Although we may not be in a position to be tempted as Madoff was, there are other everyday temptations that can have serious, even deadly consequences. Every time we get behind the wheel of a car we are surrounded by temptation – talking on a handheld cell phone or even worse, texting. Driving when we’ve had one drink too many, when we’re tired or when we allow our anger to get the best of us in road rage. Being distracted by any number of things, or insisting on driving even when our physical capabilities are diminished or compromised. Statistics tell us that we give in to those temptations on a regular basis, even though they have the potential for disaster. We think that we can safely take just that one chance, because we aren’t really the kind of person who would deliberately hurt someone, but giving in to that kind of temptation just once can damage or destroy lives.
In our society, many of us are often tempted to live beyond our means and spend beyond our budget. It’s easy to have debt mount up and possibly cause financial disaster. Those who are in recovery from any kind of addiction, be it substance abuse, gambling, shoplifting or any other activity that becomes a habit detrimental to our well-being, fight temptation every day. Giving in even once can lead to resumption of a lifestyle that is detrimental, possibly life-threatening. Addicts have to make the choice to resist temptation and be a person in recovery every single day.
The story of Jesus’ temptation is all about tempting him to be someone he is not. He is not the kind of Messiah that the Jewish people were expecting, and in many ways, he isn’t the kind of Messiah that we would look for given the choice. Like the people of first century Israel, we would expect a Messiah to come down from the cross and use all the superpowers at his disposal. A messiah wouldn’t do a seemingly unbelievable and complicated thing like rising from the dead; a messiah would do the smart thing by not dying in the first place.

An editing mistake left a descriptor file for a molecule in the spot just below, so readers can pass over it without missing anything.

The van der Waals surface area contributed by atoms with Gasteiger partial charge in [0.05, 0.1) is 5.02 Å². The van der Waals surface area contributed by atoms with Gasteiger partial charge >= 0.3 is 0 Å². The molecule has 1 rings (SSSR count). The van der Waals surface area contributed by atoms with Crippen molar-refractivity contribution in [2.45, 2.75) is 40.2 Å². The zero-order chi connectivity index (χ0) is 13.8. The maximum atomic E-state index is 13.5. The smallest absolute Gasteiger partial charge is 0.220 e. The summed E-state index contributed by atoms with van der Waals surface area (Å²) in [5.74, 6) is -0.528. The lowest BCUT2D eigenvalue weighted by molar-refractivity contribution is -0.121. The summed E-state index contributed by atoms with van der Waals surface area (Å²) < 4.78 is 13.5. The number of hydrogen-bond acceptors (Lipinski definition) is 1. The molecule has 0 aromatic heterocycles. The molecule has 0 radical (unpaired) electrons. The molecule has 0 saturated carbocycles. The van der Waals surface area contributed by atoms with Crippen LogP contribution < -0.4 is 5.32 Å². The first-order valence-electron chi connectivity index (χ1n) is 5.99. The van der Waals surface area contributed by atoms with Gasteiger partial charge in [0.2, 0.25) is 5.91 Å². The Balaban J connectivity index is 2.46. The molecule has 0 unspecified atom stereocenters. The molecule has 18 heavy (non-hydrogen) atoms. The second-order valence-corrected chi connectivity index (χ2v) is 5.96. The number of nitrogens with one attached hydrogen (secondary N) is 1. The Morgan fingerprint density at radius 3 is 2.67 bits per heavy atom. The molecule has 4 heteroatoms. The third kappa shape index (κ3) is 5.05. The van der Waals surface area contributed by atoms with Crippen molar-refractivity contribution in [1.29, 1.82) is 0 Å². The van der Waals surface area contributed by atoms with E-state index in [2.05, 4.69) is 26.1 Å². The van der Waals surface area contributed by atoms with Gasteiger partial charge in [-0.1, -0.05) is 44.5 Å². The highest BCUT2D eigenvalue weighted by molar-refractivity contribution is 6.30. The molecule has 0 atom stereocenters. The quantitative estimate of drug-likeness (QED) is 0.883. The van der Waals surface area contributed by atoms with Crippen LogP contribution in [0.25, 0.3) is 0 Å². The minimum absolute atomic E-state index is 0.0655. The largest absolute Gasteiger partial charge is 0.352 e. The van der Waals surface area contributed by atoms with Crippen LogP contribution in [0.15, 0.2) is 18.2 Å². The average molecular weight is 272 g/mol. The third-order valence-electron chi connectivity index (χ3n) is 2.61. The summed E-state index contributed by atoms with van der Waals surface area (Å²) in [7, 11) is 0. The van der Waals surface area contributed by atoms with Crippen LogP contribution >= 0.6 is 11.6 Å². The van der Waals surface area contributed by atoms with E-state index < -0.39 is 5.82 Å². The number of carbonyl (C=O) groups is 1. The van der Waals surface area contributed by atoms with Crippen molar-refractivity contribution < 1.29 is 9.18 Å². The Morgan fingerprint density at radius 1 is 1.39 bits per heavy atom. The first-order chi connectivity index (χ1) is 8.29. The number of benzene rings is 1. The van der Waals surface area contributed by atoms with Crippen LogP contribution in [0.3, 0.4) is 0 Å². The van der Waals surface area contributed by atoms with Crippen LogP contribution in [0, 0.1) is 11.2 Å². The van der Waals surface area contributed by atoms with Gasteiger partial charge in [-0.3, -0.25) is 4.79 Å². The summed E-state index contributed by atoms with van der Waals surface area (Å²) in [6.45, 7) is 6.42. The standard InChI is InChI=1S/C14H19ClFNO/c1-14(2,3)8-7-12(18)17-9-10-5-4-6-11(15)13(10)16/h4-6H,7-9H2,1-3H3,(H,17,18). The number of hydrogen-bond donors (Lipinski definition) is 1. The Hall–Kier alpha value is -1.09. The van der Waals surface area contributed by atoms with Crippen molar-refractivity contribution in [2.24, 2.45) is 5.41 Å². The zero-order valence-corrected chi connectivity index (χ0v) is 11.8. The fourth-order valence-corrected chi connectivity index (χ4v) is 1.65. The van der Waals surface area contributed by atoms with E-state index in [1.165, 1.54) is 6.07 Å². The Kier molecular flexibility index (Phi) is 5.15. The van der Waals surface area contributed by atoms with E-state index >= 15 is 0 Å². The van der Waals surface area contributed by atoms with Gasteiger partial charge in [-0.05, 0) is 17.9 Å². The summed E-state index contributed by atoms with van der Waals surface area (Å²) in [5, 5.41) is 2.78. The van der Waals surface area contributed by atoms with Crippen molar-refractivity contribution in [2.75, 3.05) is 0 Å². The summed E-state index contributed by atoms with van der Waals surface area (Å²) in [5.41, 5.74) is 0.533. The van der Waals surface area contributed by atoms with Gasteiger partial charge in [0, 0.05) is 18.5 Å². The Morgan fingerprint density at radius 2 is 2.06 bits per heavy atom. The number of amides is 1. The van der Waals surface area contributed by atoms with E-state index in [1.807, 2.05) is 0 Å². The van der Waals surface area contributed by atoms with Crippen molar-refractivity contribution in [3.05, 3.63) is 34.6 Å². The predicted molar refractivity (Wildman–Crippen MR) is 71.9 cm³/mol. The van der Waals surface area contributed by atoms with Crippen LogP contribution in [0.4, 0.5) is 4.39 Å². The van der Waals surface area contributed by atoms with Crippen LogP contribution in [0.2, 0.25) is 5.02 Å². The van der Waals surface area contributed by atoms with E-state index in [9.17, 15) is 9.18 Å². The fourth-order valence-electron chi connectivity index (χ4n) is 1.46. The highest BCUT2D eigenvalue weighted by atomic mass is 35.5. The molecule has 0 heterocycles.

How does learning about Jesus’ ability to withstand testing and to resist temptation help us? After all, we are merely human and without the divine power that Jesus possessed. Yet Jesus’ responses to the devil are more from the point of view of his humanity. He refuses to exploit his divine power for his own personal benefit or to gain political power. He teaches us to face our temptations and stand up to the tests that may be put before us. He shows us how to resist the temptation to manipulate God, or to sell out to the power and authority of this world and become someone we are not.
Whether it is choosing to do our homework or get our work done instead of slacking off, deciding to keep within our budget, not becoming a potential danger while driving, fighting our addictions or choosing to remain faithful in our relationships with other people and with God, we can be inspired and empowered to resist those temptations by Jesus’ example. We know we are not alone, that God has given us what we need to resist and is standing with us as we meet the tests put before us. Should we fail, God and the angels are there to care for us, lift us up and encourage us to try again. Amen.